GLOBAL MARKETS-China, German data push shares to 5-year highs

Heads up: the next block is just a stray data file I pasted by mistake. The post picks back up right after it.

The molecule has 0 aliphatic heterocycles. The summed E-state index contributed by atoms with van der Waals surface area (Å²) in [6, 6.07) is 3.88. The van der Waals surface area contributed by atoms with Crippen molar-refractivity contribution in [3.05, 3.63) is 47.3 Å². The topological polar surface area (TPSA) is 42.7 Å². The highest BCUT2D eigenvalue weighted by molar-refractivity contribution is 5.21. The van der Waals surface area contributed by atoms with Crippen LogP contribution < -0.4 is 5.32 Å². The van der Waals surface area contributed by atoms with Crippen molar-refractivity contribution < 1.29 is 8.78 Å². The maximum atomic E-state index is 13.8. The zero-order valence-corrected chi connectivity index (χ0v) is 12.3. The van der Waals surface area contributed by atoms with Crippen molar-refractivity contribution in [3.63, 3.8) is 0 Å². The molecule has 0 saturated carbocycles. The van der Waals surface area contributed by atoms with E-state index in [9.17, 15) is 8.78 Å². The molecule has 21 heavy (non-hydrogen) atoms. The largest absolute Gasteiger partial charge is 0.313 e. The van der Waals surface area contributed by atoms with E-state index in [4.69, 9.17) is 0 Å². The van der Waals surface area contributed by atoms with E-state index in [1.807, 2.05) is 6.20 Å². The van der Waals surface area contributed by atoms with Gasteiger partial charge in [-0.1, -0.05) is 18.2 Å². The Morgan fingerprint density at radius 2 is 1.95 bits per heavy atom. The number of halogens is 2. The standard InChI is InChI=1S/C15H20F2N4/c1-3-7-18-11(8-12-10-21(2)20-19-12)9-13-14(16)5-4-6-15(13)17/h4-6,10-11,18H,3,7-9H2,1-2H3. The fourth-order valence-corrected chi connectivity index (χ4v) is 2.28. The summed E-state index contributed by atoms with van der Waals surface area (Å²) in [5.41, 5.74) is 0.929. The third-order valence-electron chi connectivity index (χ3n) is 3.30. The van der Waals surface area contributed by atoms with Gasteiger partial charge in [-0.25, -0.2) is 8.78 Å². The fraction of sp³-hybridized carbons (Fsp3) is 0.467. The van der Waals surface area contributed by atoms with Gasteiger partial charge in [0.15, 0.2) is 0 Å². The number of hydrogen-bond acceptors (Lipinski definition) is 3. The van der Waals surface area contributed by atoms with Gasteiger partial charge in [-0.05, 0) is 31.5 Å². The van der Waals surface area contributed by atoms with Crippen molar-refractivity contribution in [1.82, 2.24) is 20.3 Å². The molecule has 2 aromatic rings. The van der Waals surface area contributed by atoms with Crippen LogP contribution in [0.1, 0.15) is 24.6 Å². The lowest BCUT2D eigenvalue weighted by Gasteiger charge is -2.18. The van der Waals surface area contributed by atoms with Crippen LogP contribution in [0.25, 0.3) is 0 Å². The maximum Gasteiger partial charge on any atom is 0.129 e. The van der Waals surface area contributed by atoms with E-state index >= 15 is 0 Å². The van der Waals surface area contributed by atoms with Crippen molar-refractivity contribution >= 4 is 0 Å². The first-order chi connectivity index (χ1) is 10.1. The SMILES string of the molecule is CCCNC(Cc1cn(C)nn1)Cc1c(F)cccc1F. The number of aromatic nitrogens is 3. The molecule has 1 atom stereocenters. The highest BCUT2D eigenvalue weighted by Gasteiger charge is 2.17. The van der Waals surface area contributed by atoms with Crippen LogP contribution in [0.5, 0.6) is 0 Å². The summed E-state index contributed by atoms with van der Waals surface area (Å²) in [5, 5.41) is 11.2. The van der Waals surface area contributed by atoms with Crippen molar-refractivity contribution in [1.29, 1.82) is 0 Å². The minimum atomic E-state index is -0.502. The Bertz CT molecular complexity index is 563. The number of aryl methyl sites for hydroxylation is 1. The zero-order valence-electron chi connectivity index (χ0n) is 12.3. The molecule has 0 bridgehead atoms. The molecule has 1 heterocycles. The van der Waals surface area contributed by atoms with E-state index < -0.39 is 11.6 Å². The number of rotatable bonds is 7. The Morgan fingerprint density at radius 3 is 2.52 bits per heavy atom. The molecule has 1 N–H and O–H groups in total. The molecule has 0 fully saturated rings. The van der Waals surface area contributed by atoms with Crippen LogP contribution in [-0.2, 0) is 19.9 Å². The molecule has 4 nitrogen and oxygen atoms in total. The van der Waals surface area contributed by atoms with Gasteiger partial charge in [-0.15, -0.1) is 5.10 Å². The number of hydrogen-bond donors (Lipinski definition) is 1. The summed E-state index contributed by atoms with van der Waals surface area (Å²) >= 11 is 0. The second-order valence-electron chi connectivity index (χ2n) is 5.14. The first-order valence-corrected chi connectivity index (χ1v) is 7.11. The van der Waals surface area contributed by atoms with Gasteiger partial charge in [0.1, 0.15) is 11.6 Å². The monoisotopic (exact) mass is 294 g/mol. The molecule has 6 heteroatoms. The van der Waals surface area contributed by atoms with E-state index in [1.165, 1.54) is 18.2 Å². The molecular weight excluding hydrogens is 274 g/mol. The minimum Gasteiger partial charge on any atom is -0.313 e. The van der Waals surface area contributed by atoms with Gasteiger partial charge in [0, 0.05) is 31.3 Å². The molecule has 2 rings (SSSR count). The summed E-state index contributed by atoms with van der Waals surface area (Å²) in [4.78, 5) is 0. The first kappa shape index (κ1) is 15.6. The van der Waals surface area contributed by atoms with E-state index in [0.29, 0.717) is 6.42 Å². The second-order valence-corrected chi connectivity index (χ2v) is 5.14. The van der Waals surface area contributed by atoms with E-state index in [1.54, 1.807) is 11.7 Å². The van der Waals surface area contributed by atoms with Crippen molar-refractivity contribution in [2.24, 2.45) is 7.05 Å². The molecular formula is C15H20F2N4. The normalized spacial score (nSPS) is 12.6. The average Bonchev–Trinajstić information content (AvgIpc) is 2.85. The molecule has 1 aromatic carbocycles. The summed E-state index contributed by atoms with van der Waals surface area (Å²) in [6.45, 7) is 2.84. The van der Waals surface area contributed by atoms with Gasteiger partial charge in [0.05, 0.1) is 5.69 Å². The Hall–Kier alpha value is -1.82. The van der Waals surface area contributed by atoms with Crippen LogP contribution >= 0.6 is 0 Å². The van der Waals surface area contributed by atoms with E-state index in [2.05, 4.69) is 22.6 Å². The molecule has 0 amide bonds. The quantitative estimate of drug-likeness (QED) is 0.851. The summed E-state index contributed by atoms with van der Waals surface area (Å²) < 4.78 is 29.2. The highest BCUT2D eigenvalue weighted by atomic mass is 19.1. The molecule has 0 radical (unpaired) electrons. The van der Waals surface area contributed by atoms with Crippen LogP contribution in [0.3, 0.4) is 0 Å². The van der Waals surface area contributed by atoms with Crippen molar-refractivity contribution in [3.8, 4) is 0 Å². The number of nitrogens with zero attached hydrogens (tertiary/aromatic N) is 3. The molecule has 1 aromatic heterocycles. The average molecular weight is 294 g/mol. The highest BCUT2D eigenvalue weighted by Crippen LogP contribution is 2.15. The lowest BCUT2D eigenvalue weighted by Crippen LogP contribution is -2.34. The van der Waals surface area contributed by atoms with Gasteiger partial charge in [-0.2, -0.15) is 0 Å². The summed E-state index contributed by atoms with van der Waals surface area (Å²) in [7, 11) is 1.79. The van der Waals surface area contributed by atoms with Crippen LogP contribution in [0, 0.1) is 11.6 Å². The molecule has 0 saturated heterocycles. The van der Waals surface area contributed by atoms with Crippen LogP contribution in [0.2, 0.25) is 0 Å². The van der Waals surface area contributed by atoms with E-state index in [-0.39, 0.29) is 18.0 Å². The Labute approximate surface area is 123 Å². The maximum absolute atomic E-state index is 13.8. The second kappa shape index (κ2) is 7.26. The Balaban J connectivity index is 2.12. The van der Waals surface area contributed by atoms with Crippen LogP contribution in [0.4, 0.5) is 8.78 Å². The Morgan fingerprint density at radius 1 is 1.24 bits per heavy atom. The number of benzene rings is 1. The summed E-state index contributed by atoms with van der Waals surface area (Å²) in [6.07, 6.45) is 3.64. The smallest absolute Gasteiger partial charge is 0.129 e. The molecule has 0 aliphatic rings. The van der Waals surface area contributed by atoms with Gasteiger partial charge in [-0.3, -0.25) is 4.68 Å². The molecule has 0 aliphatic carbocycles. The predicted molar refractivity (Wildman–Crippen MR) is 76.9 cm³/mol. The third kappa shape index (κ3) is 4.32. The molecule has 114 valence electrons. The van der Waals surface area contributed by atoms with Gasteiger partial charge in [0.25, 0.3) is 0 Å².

* Major equity indexes hit five-year peaks * China reports stronger-than-forecast April trade data * March German industrial output also beats estimates * Euro rises on German data, copper gains on China By Herbert Lash NEW YORK, May 8 (Reuters) - Global equity markets and the euro rose on Wednesday as strong Chinese trade data and signs that Germany may escape a sharp slowdown pushed shares to five-year highs worldwide. Stocks on Wall Street opened lower, then pushed into the black as crude oil tried to do, with North Sea Brent and the U.S. benchmark straddling break-even as concerns persisted about global demand. China's daily crude imports in April rose 3.7 percent from a year ago, customs data showed, while German industrial output unexpectedly jumped in March, fanning hopes that Europe's top economy is gaining traction. The equity market rally showed few signs of letting up as huge injections of liquidity from leading central banks to boost their economies outweighed any doubts about the Chinese data. Though analysts cite the attractive valuation of stocks relative to other assets, the magnitude and speed of the U.S. rally has spurred talk of a pullback. The benchmark S&P 500 index is up 14 percent so far this year, and has climbed more than 6 percent in three weeks. Both the S&P and the Dow closed at new highs on Tuesday, with the Dow closing above 15,000 for the first time. "While the U.S. equity market is widely believed to be tracking ahead of economic growth, broad market valuations are fair and not at extremes, implying still further upside," said Terry Sandven, chief equity strategist at U.S. Bank Wealth Management. MSCI's all-country world equity index, which tracks stocks in 45 countries, rose 0.74 percent to a five-year high as top European shares followed their Asian counterparts. The FTSEurofirst 300 of leading regional shares rose 0.7 percent to close at 1,229.43. The index has gained about 7 percent over the past three weeks on the back of strong monetary support from central banks. "The market is on life support from the central banks. The level of complacency in the market is very high at the moment and we could get a correction anytime," FXCM analyst Nicolas Cheron said. "It's time to take profits on a number of stocks that have performed well lately, and to hedge the portfolios." Wall Street pared early losses to trade higher. The Dow Jones industrial average was up 11.89 points, or 0.08 percent, at 15,068.09. The Standard & Poor's 500 Index was up 4.36 points, or 0.27 percent, at 1,630.32. The Nasdaq Composite Index was up 13.11 points, or 0.39 percent, at 3,409.74. The euro advanced against the dollar for a second straight session as the unexpected rise in German industrial output pared back prospects of a near-term interest rate cut in the euro zone. The euro rose 0.78 percent to $1.3179 as the safe-haven dollar softened and markets began to question whether the ECB would need to cut rates again. Copper, one of the commodities tied most closely to global growth prospects, jumped to a three-week high of $7,480 a tonne before paring some gains. Brent fell 47 cents to $103.93 a barrel, while U.S. oil rose 39 cents to $96.01 a barrel. U.S. Treasuries prices turned higher, erasing earlier losses. The benchmark 10-year U.S. Treasury note was up 7/32 in price to yield 1.7553 percent.
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